WHAT DOES THIS MEAN?
The encroachment is a title issue, beyond just standard exceptions, and Buyer has the right (but not the obligation) to terminate.
GAR F201, Section B(1)(a)-(b) states that the Seller must warrant good and marketable title subject only to standard exceptions.
WHAT SHOULD YOU DO?
1. ASK QUESTIONS. Speak with an Attorney to determine if the survey is correct or that a solution isn’t already present;
Surveyors often do not perform a title exam and the issue may have already been addressed. The attorney may look at the recorded plat, agreements previously recorded, or even a quiet title action that resolved this previously.
2. REVIEW. Evaluate the survey for errors and speak with Surveyor;
- Did the surveyor find monuments on site or did they place new ones?
- Is the plat very dated and lacking exact coordinates?
After going through the above analysis, several solutions may be appropriate given the nature of the encroachment. For example, an Encroachment Agreement may be a good solution for a fence that crosses the Boundary Line. However, in the above situation (building encroachment) or even a driveway encroachment, it may be best to convey a portion of the property via Deed to avoid future issues - a Boundary Line Agreement would also be a good option.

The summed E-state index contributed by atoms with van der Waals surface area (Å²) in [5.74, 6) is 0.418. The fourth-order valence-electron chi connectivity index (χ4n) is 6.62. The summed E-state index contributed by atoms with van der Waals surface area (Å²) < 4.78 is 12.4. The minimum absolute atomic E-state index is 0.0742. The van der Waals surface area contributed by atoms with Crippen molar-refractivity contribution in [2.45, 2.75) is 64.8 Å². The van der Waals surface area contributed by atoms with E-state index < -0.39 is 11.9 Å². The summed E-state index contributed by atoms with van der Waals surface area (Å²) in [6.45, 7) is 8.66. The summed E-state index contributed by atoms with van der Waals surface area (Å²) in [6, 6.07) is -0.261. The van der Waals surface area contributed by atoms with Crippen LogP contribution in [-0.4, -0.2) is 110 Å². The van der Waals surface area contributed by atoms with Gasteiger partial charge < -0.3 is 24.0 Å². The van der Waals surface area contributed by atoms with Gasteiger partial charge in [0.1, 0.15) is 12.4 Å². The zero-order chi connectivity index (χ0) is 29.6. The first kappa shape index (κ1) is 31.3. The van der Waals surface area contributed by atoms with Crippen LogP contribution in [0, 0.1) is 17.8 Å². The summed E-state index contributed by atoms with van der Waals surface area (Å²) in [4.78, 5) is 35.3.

Ultimately, these situations require more interactions from the parties involved (and the neighbors!) and the help of an experienced attorney to spot issues and execute on solutions.
Courtesy of Christina Ross, Attorney, Campbell & Brannon
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